Friday, February 01, 2013

A banked-up, soothing, wooded haze

Seamus Heaney's first foray into translation, Sweeney Astray, published thirty years ago, was a version of Buile Shuibhne, which survives in seventeenth century manuscripts but probably written five hundred years earlier.  It tells the story of an early seventh century Irish king driven mad by the curse of a priest after the battle of Mag Rath (Moira), who wanders for years in the wilderness, lamenting his fate and composing poems in celebration of nature.  I find it tempting to read this not just as a version of the Wild Man legend, but as a distant memory of a real poet of landscape; there is a ninth century law tract mentioning stories and poems composed by Suibhne Geilt and another fragment that may be older which includes a nature poem attributed to him.  Kenneth Hurlstone Jackson’s wonderful anthology A Celtic Miscellany features several extracts from Buile Shuibhne alongside other early Irish nature poetry, remarkable for its freshness. He says that 'comparing these poems with the medieval European lyric is like comparing the emotions of an imaginative adolescent who has just grown up to realise the beauty of nature, with those of an old man who has been familiar with it for a lifetime and is no longer able to think of it except in literary terms.'  It was reading Jackson's book that first got Seamus Heaney interested in the Sweeney story.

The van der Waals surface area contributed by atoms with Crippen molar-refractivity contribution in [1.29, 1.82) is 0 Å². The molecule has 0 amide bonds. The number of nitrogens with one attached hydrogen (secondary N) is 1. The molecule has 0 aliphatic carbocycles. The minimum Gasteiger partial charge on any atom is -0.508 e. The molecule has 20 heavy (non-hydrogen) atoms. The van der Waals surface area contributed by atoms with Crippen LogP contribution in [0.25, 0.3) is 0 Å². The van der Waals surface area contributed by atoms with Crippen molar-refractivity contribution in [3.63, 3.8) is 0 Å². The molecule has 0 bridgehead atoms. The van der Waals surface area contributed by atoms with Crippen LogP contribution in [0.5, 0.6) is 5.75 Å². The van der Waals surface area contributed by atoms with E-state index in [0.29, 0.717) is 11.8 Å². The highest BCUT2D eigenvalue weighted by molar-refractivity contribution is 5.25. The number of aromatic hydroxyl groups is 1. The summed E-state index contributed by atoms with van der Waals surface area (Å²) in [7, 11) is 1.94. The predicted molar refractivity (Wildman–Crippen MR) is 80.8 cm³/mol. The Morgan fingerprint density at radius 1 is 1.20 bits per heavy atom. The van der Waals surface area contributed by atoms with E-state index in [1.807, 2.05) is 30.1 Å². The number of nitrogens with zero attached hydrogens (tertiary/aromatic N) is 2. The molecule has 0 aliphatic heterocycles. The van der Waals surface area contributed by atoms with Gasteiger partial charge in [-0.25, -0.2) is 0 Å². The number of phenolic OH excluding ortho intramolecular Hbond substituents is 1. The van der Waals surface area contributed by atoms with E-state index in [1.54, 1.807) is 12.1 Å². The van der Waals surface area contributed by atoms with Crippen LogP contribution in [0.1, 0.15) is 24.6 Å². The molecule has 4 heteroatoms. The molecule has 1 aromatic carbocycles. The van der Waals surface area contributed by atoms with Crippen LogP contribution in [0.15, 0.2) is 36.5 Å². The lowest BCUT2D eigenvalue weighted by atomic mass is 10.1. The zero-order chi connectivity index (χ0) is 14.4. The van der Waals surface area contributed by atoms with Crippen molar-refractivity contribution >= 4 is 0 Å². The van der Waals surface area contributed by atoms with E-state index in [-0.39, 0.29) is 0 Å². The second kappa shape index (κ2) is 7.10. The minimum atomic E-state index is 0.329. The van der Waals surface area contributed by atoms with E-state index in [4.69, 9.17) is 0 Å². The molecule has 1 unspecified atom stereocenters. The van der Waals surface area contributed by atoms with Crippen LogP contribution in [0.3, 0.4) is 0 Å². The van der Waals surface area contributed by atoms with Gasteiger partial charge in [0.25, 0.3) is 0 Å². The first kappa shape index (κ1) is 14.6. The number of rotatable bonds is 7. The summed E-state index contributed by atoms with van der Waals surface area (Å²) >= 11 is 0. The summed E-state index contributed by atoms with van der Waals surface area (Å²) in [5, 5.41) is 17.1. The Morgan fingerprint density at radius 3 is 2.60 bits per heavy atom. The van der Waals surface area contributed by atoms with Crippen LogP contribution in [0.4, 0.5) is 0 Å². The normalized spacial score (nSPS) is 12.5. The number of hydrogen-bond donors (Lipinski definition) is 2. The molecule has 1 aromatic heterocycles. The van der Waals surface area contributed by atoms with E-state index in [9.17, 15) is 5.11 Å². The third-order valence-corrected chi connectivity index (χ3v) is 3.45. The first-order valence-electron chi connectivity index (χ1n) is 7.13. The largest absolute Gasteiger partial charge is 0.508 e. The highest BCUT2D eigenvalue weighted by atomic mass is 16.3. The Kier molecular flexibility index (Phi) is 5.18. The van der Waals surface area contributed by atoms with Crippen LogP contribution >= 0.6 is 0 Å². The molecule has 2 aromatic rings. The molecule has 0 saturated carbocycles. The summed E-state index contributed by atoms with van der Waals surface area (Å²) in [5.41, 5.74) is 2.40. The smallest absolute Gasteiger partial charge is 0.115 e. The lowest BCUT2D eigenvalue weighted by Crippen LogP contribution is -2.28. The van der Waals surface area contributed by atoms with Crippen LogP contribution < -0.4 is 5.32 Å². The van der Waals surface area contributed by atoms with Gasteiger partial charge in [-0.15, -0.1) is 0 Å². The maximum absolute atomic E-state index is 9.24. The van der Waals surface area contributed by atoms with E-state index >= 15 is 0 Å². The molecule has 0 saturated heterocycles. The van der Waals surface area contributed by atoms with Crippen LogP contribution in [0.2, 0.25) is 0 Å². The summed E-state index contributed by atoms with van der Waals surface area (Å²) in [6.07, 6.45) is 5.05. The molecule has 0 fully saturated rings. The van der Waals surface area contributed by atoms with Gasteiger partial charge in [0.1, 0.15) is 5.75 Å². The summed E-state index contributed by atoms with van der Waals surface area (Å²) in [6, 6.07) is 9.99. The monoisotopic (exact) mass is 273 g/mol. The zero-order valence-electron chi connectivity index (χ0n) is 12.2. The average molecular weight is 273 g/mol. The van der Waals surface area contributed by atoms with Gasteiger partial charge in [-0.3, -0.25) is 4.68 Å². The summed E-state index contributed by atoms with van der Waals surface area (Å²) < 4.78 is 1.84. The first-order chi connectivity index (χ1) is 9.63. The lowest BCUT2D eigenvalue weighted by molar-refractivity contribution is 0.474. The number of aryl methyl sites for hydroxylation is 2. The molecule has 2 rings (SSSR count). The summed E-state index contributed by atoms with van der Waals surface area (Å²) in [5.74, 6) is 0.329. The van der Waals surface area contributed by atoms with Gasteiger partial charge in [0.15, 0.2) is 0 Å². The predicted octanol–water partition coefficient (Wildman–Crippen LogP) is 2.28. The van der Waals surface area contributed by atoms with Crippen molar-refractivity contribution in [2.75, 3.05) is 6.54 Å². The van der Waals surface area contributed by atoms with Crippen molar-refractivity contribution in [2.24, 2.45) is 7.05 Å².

When Heaney began work on Sweeney Astray his instinct was 'to snatch certain moments of definition and intensity out of their place in the story and to present them as lyric poems in their own right.'  I am glad he didn't, because it is good to read the vivid descriptions of nature in their context: the stanzas praising 'all the trees in Ireland', for example, are prompted by Sweeney's feelings of homesickness, brought on by the bellow of a stag, and they give way to memories of his flight from the battlefield, overtaking a startled fawn and riding him from mountain to mountain on 'a high demented spree.'  Nevertheless, for Heaney 'the hankering to skim off certain favourite lines persisted' and when he saw the photographs Rachel Giese had taken around Sweeney's old kingdom of Dal-Arie, he finally felt 'emboldened to snip lyric leaves off the old narrative boughs.'  The result was a collaboration, Sweeney's Flight (1993) that intersperses their photographs and poetry, as well as including a full and revised version of Sweeney Astray.  My copy above is turned to a page with a few words uttered by Sweeney when he is about to leave Ailsa Grag, a bleak island in the outer Firth of Clyde, and is longing for the consolation of woodlands.  'I imagine treelines / far away, / a banked-up, soothing / wooded haze.'

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